On Monday March 28, Githa Hariharan, author of Almost Home: Finding a Place in the World from Kashmir to New York, joins New York Times UN bureau chief Somini Sengupta at the Asian American Writers Workshop.
So, we’re all familiar with the brand of 21st century India: the world’s largest democracy, a burgeoning BRIC economy, and, as one famous campaign slogan described it, India Shining. But what do these promises of possibility look like if you’re one of the subcontinents more marginal inhabitants—say, a poor laborer in Delhi, a woman fighting gender inequity, or a Kashmiri separatist? Two writers investigate South Asian cities through rich journalistic storytelling and creative nonfiction: New York Times reporter Somini Sengupta, who tells the story of how India’s youth are confronting the country’s opportunity and its turmoil, and Githa Hariharan, whose essays weave together the psychogeography of spaces both South Asian (Delhi, Mumbai, Kashmir) and beyond (Palestine, Algeria, Tokyo). Moderated by AAWW Managing Editor Jyothi Natarajan.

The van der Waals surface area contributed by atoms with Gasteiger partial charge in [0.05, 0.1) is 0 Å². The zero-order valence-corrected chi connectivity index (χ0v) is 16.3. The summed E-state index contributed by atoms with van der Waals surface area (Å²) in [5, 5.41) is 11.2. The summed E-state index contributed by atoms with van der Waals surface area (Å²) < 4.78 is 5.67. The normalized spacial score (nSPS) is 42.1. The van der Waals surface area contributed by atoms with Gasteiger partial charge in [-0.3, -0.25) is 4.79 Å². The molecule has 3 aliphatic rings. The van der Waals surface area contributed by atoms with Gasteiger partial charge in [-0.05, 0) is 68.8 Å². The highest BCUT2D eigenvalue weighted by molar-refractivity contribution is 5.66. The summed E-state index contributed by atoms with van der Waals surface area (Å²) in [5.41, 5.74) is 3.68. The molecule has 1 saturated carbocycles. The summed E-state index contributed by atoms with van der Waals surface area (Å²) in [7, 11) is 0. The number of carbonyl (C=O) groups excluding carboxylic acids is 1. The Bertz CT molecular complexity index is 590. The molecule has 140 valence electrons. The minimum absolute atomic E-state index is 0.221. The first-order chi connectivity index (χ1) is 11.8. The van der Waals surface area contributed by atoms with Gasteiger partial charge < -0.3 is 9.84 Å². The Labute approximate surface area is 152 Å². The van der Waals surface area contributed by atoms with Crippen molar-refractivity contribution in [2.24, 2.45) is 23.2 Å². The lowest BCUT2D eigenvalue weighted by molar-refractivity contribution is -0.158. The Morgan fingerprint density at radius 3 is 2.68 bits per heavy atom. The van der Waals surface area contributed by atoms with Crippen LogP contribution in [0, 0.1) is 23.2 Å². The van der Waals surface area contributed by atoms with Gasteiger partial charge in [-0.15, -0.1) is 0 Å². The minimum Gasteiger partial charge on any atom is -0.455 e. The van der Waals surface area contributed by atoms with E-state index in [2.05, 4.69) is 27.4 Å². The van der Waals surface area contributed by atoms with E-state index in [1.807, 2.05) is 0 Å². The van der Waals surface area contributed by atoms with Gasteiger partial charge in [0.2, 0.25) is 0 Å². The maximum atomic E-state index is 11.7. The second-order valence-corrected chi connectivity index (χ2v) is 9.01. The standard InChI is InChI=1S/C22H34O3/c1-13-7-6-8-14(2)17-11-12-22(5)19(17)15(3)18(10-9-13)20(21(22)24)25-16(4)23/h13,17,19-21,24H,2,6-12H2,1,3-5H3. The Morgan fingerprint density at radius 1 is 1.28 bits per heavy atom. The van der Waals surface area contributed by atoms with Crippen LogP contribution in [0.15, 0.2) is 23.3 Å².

Somini Sengupta covers the United Nations for the New York Times. She was previously the bureau chief in Dakar and New Delhi and most recently wrote about technology and the law. She was born in Calcutta, grew up in Canada and California and graduated from the University of California, Berkeley. She is the recipient of the 2004 George Polk Award for foreign reporting.
Established in 1991, AAWW is a national not-for-profit arts organization devoted to the creating, publishing, developing and disseminating of creative writing by Asian Americans.
When: Monday March 28, 2016 at 7:00pm
Where: Asian American Writers Workshop, 112 W 27th St #600, New York, NY 10001